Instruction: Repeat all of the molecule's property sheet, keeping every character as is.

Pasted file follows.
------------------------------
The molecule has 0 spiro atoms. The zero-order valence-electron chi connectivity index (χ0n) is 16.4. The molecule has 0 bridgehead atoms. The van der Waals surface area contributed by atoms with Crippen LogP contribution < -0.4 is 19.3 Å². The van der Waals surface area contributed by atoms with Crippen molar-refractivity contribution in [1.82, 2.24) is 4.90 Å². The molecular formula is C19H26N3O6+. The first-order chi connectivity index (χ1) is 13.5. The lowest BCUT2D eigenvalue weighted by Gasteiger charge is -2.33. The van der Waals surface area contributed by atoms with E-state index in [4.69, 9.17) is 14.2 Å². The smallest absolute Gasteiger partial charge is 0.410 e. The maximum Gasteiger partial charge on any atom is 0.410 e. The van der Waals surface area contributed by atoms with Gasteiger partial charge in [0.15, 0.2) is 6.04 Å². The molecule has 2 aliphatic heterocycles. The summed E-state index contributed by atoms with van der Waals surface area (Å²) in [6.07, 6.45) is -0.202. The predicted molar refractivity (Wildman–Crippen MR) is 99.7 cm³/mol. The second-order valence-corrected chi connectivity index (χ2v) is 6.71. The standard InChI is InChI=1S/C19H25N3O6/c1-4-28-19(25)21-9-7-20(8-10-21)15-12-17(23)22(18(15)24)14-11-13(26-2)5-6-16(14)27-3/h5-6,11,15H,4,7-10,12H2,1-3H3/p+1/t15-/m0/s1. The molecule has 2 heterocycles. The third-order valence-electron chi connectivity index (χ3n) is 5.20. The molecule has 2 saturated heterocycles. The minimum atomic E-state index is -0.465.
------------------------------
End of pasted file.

The molecule has 0 spiro atoms. The zero-order valence-electron chi connectivity index (χ0n) is 16.4. The molecule has 0 bridgehead atoms. The van der Waals surface area contributed by atoms with Crippen LogP contribution < -0.4 is 19.3 Å². The van der Waals surface area contributed by atoms with Crippen molar-refractivity contribution in [1.82, 2.24) is 4.90 Å². The molecular formula is C19H26N3O6+. The first-order chi connectivity index (χ1) is 13.5. The lowest BCUT2D eigenvalue weighted by Gasteiger charge is -2.33. The van der Waals surface area contributed by atoms with E-state index in [4.69, 9.17) is 14.2 Å². The smallest absolute Gasteiger partial charge is 0.410 e. The maximum Gasteiger partial charge on any atom is 0.410 e. The van der Waals surface area contributed by atoms with Gasteiger partial charge in [0.15, 0.2) is 6.04 Å². The molecule has 2 aliphatic heterocycles. The summed E-state index contributed by atoms with van der Waals surface area (Å²) in [6.07, 6.45) is -0.202. The predicted molar refractivity (Wildman–Crippen MR) is 99.7 cm³/mol. The second-order valence-corrected chi connectivity index (χ2v) is 6.71. The standard InChI is InChI=1S/C19H25N3O6/c1-4-28-19(25)21-9-7-20(8-10-21)15-12-17(23)22(18(15)24)14-11-13(26-2)5-6-16(14)27-3/h5-6,11,15H,4,7-10,12H2,1-3H3/p+1/t15-/m0/s1. The molecule has 2 heterocycles. The third-order valence-electron chi connectivity index (χ3n) is 5.20. The molecule has 2 saturated heterocycles. The minimum atomic E-state index is -0.465.